Near the village of Rolsabsar, a government filtration plant had been set-up as a pilot study by the Central Salt & Marine Chemicals Research Institute in partnership with the Gujarati Government and scientists in Delhi. The government covers the cost of electricity, infrastructure and maintenance. Operational since December 2009, the plant uses reverse osmosis (RO) technology to provide clean water for free to the villagers of Bodayser and even the fortunate few who live within walking distance, for the duration of the pilot. Because the water in this area is considerably high in fluoride, the plant was welcomed by all, well, almost all. Nearby villagers who did not have access to the plant refuse to pay for water in hopes that the government will one day set up a similar plant in their village as well. In the meantime, permanent solutions to their drinking water supply are limited.
The last option for drinking was free water with no strings attached. In many cases, wealthy philanthropists who wanted to give back to their ancestral towns and villages donated the plants. The water may not have been clean or always available, but who can argue with free?
(Above: “We won’t even pay Rs. 1 for 20 L of water!” exclaimed a villager from Kalyanpura. A nearby government-owned pilot plant had been set up to provide free filtered water to its villagers. Considering its proximity, buying water isn’t worth it).
Water coverage is far from uniform. Many villages have multiple options, while in other areas potable water choices are limited. Availability of any type of water was always the first priority, followed by accessibility, affordability and purity. Private players, like Sarvajal, which provide drinking water solutions to both rural and urban communities, are limited but rapidly expanding. They are welcomed in water-scarce areas or in those without potable water for merely providing water; consumers are less knowledgeable or interested in the quality of water they drink. Often, private sources are tapped during the summer months, when groundwater is high in salinity, rainwater collection is low, or the land is completely dry. When the monsoon starts, villagers stop tapping alternate sources and resume drinking their regular village water. Not only does this cycle make business seasonal and inconsistent, more importantly, it indicates consumers’ misalignment of demand. They value water for water’s sake, not necessarily for quality, but for quantity. Quality is just an added, and often unknown, benefit that has to do more with taste and other subjective attributes.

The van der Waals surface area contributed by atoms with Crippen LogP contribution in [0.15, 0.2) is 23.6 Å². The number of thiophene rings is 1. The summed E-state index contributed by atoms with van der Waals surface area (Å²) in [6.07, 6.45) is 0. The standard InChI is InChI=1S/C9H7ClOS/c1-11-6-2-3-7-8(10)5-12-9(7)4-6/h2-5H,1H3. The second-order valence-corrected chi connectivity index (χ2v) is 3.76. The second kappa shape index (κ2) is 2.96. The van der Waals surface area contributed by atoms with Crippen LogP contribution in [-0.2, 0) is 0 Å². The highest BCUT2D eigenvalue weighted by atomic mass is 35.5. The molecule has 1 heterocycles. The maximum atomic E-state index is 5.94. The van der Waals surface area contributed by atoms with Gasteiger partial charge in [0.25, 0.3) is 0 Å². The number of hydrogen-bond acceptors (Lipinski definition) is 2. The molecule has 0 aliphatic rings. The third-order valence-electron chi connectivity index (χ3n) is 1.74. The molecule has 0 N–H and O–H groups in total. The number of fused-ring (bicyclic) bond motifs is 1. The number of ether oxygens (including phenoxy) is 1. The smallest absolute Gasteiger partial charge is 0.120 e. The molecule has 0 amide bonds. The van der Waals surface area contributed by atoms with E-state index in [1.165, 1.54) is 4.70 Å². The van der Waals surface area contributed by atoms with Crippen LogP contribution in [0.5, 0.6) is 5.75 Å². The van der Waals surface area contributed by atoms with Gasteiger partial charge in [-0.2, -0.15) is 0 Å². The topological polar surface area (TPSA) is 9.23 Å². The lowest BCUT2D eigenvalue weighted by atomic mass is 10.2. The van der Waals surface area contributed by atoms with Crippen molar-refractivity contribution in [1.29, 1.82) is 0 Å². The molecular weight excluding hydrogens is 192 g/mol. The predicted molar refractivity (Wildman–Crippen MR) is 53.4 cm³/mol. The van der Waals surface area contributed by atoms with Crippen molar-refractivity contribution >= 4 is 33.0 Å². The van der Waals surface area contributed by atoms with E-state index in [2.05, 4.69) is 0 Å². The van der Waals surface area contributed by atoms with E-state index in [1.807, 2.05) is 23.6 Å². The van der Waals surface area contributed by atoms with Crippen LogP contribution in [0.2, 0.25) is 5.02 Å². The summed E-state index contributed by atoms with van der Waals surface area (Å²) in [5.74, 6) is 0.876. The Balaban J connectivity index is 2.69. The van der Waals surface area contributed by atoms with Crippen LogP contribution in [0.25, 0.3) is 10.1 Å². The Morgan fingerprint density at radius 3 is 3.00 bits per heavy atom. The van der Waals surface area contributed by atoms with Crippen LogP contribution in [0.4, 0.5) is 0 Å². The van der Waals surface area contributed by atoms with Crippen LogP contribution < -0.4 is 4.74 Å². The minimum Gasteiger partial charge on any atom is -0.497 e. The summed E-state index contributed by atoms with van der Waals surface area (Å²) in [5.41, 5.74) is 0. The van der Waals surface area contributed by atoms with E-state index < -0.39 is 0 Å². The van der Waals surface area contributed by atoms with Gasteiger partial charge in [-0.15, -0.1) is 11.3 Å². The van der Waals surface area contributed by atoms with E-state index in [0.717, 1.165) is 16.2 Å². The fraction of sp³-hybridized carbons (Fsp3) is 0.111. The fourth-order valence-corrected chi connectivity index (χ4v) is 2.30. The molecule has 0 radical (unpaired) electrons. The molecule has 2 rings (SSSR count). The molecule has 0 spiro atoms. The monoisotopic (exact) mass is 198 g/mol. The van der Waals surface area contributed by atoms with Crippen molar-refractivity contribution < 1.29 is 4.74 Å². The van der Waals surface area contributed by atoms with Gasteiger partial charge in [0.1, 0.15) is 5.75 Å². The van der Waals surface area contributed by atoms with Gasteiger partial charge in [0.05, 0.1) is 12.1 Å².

How can there be many water options in some communities and no water just a few kilometers away? In the words of a wise old man from BanGothodi village, “There is no problem here (we have water). Go to the other side of this village, where there is no water, and help them. They don’t even have water to feed their crops.” Apparently, the grass on the other side of the fence is dying. This wise old man considers himself lucky – he has options; but the unlucky ones need options, too.
For most in the developed world, where rarely a second thought is given to water sources for drinking, bathing, washing clothes or dishes, tapping multiple water sources may be mind-boggling. But, the villages in India we visited use multiple sources depending on the time, day, month or year. Even in households that purchased filtered water, not all members drank it. Often filtered water would be used for specific tasks, such as cooking, unexpected guests or for the sick and elderly. They use various bottles, buckets and matkas (earthen pots) to differentiate types of water.
Perhaps this problem presents an opportunity for water providers everywhere: go where no one has gone before and turn low quantity into high quality. Address water quantity and quality hand-in-hand since neither issue alone has an easy solution. Problem identification through deep consumer behavior studies with an understanding of the nuanced context and current water situation is the first step for social enterprises in solving the issues related to scaling up and increasing their consumer base. Next step, addressing the other three new P’s.
Special thanks to David Fuente, Geetanjali Shahi, Bree Bacon Woodbridge, and the team at Sarvajal for their help throughout this series.